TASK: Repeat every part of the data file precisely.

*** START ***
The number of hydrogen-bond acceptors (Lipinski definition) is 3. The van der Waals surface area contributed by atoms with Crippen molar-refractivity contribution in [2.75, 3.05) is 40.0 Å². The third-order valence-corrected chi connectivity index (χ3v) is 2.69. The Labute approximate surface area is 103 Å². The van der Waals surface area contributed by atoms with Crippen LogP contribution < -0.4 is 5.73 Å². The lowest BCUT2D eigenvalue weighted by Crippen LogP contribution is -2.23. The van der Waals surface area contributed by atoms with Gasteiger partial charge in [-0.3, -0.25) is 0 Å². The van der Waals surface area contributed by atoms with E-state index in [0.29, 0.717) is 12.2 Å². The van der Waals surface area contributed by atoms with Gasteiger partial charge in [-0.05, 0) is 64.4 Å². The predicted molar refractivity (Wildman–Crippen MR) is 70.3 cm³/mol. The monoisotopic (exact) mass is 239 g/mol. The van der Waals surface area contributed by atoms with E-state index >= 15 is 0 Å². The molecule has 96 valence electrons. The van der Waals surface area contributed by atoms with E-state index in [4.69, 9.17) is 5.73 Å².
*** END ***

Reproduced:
The number of hydrogen-bond acceptors (Lipinski definition) is 3. The van der Waals surface area contributed by atoms with Crippen molar-refractivity contribution in [2.75, 3.05) is 40.0 Å². The third-order valence-corrected chi connectivity index (χ3v) is 2.69. The Labute approximate surface area is 103 Å². The van der Waals surface area contributed by atoms with Crippen LogP contribution < -0.4 is 5.73 Å². The lowest BCUT2D eigenvalue weighted by Crippen LogP contribution is -2.23. The van der Waals surface area contributed by atoms with Gasteiger partial charge in [-0.3, -0.25) is 0 Å². The van der Waals surface area contributed by atoms with E-state index in [0.29, 0.717) is 12.2 Å². The van der Waals surface area contributed by atoms with Gasteiger partial charge in [-0.05, 0) is 64.4 Å². The predicted molar refractivity (Wildman–Crippen MR) is 70.3 cm³/mol. The monoisotopic (exact) mass is 239 g/mol. The van der Waals surface area contributed by atoms with E-state index >= 15 is 0 Å². The molecule has 96 valence electrons. The van der Waals surface area contributed by atoms with E-state index in [4.69, 9.17) is 5.73 Å².